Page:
I've been forced to sit through various training videos made by the various companies I've worked for over the years. Usually, the typical corporate training video starts with 2nd rate graphics and a corporate logo, with cheesy elevator music playing in the background. Then a narration about whatever blah-blah corporate policy the video is about starts. The voice talent is usually a person with a voice that's both sonorous and soporific, like someone who works for NPR. Right off the bat, this video starts to sound like cheap propaganda. It's groan inducing, eye roll inducing, and cringe inducing. I've seen these on everything from "good corporate ethics" to "how to lift heavy things.". But whatever the subject matter is, no matter how valuable, the message is lost because the watchers stop taking it seriously almost immediately.
Granted, the watchers stopped taking the IRS video seriously almost immediately, as well. But not because it used a goofy story to get the point across. When done right, the entertainment approach can be very effective. It's not the first time the government has used the slightly silly for training. In World War II, Walt Disney famously produced many training cartoons for soldiers, such as this one. Okay, it's actually Canadian, but there are plenty of others that were made for the US. They're just much more difficult to find on YouTube, apparently. This sort of video would have been effective at both keeping the recruits' attention (many of them were very young, and probably had the attention span of young people) and actually training them.
I'm wondering if the military still does this. Looney Tunes was always way better than Disney. Some of them would make great training videos.
Wile E Coyote would be extremely effective at training explosive ordnance disposal personnel on how not to handle explosives.
And he would also be effective at teaching them why one should properly pack a parachute.
Elmer Fudd could train infantrymen on the value of checking the flanks so that rabbits or Taliban or whatever don't sneak up on them.
I digress, but not too much. An entertaining video can help make learning about an ordinarily dry subject more palatable, and therefore more effective. And I can think of few subjects more dry than the internal revenue code or policies of the IRS. Sadly, the Star Trek video taught nothing of value. It made a few references to subjects of interest (identity theft, for example), but didn't go into any real depth. This video looked more like the type of thing a really nerdy frat house put together after getting drunk on a Saturday night.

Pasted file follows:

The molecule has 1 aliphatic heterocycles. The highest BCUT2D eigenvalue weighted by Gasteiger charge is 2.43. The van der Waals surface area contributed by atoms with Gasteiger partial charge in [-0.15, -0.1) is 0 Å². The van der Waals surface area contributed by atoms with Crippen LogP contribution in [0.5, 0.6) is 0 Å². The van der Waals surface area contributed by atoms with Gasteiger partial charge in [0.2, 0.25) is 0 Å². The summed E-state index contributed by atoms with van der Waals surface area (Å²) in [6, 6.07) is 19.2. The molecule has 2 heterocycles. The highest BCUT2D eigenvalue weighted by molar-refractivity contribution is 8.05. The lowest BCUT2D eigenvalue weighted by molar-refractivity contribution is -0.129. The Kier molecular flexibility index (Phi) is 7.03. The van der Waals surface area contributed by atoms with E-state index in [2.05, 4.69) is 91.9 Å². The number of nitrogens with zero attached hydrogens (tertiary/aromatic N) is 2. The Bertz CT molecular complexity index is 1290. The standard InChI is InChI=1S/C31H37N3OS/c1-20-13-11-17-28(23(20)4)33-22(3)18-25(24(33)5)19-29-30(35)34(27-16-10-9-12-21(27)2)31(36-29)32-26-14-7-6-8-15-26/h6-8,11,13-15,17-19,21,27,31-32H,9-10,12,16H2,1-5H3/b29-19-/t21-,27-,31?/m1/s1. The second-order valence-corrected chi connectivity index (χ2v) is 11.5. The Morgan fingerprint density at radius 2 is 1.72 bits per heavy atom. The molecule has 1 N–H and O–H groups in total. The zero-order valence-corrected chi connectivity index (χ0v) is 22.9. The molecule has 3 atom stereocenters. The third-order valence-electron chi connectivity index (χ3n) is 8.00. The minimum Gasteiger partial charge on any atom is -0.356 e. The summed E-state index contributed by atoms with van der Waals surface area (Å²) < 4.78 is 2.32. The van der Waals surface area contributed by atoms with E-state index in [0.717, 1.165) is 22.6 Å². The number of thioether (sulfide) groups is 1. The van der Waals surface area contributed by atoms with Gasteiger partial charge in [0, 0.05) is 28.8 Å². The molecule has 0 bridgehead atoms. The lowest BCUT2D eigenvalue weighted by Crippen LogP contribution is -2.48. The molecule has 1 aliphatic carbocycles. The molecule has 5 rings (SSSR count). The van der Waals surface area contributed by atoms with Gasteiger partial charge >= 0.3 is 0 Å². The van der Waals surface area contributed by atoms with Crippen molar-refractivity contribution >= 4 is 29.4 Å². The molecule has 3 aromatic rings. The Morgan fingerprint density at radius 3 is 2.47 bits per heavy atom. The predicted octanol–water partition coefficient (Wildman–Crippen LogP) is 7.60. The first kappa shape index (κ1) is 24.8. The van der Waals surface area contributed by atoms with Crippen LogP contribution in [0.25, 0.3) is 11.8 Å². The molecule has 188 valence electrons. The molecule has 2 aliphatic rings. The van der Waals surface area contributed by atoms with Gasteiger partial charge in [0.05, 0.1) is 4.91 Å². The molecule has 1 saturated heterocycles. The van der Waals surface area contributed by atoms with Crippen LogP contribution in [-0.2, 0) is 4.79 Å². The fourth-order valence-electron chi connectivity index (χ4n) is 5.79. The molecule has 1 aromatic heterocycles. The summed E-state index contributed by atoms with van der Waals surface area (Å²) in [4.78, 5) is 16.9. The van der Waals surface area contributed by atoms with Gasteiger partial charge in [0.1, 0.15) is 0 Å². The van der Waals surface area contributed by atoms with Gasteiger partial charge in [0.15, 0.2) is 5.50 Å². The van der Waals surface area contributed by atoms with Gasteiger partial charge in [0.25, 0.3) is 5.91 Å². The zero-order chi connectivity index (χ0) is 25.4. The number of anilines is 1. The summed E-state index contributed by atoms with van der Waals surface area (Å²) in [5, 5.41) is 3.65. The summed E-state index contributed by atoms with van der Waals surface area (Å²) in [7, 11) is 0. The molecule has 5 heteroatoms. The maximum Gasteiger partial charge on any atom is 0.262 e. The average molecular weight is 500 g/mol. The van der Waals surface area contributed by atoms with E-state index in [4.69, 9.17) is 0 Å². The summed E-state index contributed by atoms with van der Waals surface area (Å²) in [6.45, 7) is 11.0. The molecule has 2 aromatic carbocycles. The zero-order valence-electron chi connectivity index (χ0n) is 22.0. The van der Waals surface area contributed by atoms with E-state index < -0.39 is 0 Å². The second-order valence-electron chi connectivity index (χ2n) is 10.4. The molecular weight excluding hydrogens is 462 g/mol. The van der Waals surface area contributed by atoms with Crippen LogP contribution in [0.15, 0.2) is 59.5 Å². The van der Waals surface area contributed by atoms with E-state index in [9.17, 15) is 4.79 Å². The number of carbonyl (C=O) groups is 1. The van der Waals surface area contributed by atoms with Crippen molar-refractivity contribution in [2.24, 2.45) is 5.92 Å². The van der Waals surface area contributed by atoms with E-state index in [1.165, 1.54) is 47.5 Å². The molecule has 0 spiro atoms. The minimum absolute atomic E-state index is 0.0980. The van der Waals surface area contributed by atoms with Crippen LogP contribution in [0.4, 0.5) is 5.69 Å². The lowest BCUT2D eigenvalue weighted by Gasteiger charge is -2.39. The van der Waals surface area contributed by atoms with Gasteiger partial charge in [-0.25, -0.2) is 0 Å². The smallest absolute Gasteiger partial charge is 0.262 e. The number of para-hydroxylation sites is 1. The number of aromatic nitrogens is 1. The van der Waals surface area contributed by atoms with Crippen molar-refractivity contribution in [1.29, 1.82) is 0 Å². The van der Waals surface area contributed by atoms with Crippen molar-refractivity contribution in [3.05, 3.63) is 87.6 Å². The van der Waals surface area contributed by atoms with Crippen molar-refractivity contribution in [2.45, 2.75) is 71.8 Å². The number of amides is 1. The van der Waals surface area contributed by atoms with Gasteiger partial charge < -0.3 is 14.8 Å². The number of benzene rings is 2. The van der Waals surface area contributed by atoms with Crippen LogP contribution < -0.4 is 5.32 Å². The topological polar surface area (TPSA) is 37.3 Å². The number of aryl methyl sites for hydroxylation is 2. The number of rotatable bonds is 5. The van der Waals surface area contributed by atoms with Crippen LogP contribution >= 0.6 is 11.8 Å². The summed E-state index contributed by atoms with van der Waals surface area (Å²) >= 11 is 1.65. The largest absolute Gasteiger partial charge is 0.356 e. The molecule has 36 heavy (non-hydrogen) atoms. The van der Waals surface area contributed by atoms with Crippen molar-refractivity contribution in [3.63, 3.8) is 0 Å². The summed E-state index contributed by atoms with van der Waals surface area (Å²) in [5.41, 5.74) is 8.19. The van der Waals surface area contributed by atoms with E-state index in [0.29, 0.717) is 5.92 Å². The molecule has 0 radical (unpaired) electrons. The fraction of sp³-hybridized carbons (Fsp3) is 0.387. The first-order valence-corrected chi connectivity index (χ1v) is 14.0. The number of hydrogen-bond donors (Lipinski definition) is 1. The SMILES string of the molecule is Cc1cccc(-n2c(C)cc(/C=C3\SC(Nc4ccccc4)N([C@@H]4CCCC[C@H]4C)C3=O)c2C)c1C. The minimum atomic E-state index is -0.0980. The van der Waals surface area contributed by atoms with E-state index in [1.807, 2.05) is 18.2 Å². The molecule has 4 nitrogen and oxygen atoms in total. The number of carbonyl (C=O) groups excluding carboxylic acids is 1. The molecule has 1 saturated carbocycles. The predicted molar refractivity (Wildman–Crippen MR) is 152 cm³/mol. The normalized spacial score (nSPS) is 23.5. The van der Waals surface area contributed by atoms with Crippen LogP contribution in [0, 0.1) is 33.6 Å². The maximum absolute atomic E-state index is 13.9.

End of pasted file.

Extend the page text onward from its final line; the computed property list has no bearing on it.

I'm not sure how someone would successfully combine Star Trek with an IRS training video. Perhaps it would involve an intrepid away team of IRS auditors digging it's way out from under a mound of receipts. But it's worth noting that the Gilligan's Island video was actually determined to have some training value, so it must be possible. Too bad the Star Trek video was a total waste. Granted, $60,000 isn't a huge amount when compared to most government spending. But it does provide another example of the government's cavalier attitude toward spending public funds. There is a culture of entitlement amongst bureaucrats that assumes that they can spend money budgeted to them on whatever they like. Like extravagant conventions held by the GSA. Or Joe Biden's hotel bills.
Goofy stuff isn't necessarily a waste, though. The makers of these videos claim that they can actually save money. I think that's true, since it's probably less expensive than printing loads of instructional materials and hiring instructors to teach long, dull classes that no one pays attention to. That might be more expensive than even five or six videos. But we need someone to ensure that the content actually does the job. And doesn't suck.
So the government doesn't have to explain why the videos were made. It only has to explain why it couldn't do better. I'm all for training government employees in the cheapest and most effective way possible. Videos can actually do that, like the WWII cartons. And on that note, I definitely think the military should consider bringing the Looney Tunes in for training. At least use Wile E Coyote as a drill instructor. But maybe don't have him instruct on the things he's bad at, like explosives, engineering, or anything involving falling from great heights. Maybe he should be a shooting instructor instead?